Genome analysis using a new software tool

Genome analysis using a new software tool

Diseases caused by genetic changes could be detected more readily thanks to an advance in DNA analysis software.

The development will make it easier to integrate genetic testing into health care systems such as the UK's National Health Service, which cares for around three million people affected by genetic diseases in the UK.

The new tool can spot precise genetic changes that cause disease in the more than three billion letters of DNA code that make up the human genome.

It does this by linking to a database of clinical information from people with genetic diseases to pinpoint DNA changes that are known to cause illness. The software also predicts the consequences of DNA changes, helping to identify disease-causing differences that are not already linked to a known condition.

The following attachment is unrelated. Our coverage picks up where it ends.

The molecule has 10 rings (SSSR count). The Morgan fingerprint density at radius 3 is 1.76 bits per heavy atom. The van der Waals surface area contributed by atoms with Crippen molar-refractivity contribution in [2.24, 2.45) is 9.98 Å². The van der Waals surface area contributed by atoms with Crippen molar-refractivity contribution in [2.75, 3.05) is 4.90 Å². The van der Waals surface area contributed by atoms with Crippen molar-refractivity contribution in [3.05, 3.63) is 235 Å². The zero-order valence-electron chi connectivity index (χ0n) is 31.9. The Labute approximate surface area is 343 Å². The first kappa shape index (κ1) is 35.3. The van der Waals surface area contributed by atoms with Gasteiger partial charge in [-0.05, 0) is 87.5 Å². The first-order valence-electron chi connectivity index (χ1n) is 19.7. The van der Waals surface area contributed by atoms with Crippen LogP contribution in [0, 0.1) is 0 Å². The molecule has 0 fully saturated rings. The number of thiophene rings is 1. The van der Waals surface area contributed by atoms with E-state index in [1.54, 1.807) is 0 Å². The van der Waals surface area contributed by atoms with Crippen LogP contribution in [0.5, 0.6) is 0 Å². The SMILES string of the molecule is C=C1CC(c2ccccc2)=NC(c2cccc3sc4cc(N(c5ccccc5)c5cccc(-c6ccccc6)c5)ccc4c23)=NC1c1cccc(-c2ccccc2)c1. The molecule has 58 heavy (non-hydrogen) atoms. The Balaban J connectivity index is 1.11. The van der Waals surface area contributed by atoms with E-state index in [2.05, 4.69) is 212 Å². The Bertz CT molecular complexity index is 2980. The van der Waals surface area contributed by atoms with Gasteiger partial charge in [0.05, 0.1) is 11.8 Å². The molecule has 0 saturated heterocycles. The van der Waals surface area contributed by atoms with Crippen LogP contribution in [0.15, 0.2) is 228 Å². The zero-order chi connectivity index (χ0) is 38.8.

In addition, the software scans databases of genetic information from healthy people to rule out DNA differences that look as though they may cause a disease but are harmless -minimising the risk of false diagnoses.

The sodtware shows a sensitivity/precision of 97.3%/33% for de novo and 81.6%/22.7% for inherited pathogenic genotypes respectively. Using only human genetic data, the software, G2P, performs well compared to other freely-available diagnostic systems and future phenotypic matching capabilities should further enhance performance.

Experts say the system is particularly useful for diagnosing disorders that may be caused by many different genes, such as severe intellectual disabilities in children.

Using genetics to diagnose diseases moved a step closer when advances in DNA sequencing technology made it affordable and possible to decode a person's genome within a few days.
The sheer volume of data produced - and shortage of expertise - has hampered efforts to analyse it and generate meaningful results.

The new system, which is freely available online, will help to overcome this bottleneck and make it easier to diagnose genetic conditions in clinical practice and in research programmes.
The research is published in Nature Communications.